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The third approach focuses on evolution, on simple brain-based roots for skills and on the sequence leading to the target skill

This approach starts with the Darwinian theme that skills evolve. If we trace how skills evolve it might help us understand how skills function. Even very complex skills must have evolved from very simple roots. Ideally we have chains of skills evolving toward the skill we want to work with. The root skill and the skills in the chain presumably are simpler and therefore easier to simulate, especially if we track evolution backward over many species. We assume that there is no discontinuity in evolution, i.e. that all skills emerged in a series of small steps.

To use this approach we have to show how each step in the evolution of the skill adds to Darwinian fitness, i.e. increases the likelihood to have offspring and to somehow carry forward the given variant of the skill to the next generation. This goal of finding and moving forward from the simple roots of complex skills lies at the core of this research project. Ideally we can project the evolution of present-day skills into the future.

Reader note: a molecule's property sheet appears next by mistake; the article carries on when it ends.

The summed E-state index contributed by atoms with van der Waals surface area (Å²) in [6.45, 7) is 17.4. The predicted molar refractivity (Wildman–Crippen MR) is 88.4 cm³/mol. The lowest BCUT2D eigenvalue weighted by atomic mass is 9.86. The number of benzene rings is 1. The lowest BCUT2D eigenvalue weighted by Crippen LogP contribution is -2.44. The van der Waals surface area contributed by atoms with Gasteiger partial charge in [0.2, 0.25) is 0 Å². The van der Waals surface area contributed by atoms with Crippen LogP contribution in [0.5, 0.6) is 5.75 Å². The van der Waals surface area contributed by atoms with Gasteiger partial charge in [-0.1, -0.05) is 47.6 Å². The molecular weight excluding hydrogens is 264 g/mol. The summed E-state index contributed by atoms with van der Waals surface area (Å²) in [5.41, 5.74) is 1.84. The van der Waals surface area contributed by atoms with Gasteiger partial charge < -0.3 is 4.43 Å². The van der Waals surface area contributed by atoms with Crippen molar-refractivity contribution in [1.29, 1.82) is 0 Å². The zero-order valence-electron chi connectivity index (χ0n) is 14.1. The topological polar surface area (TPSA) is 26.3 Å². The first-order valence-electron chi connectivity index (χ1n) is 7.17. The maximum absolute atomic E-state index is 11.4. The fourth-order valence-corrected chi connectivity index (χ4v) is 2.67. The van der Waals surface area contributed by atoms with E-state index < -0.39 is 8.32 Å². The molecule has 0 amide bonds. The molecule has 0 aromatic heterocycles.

The second starting point is to assume that skills represent information-processing algorithms that are stored in the brain, and that are processed in the brain to produce skilled behaviour. We therefore have to show how each successive version of the skill can be stored and processed as brain-compatible information-processing. The brain-processing assumption adds constraints on the speed of processing that make it difficult to model skills with super-computers to achieve real-time performance. This starting point provides a second motivation to go back to the roots, to find simple enough skills that we can model successfully.

The third starting point is to to look for species that don't present great difficulties in projecting the skill forward. We need a skeleton, joints, and muscles system that is sufficiently similar to that of humans. We also need a perception system with eyes and ears that are fairly similar.

The approach, then, consists of a whole series of simulation models of skills that could plausibly be executed by the brain and that could fit a reasonable chain of evolution.

How many chains of skill-evolution do we need to model?

We would like skilled actions that have analogues in the sequence to human skills. For survival and for reproduction we need locomotion. Starting with vertebrates, and then mammals, the skeletons with limbs, joints, and neuron-activated muscles are similar. For most of these species sensory perception is similar wih eyes, ears, and spatial orientation. We can therefore assume similar input and output and focus on the information-processing algorithms (skills) of chasing and escaping.

Cooperation, communication, and learning are important for skill-evolution, so we will look for relevant skills such as mimicry.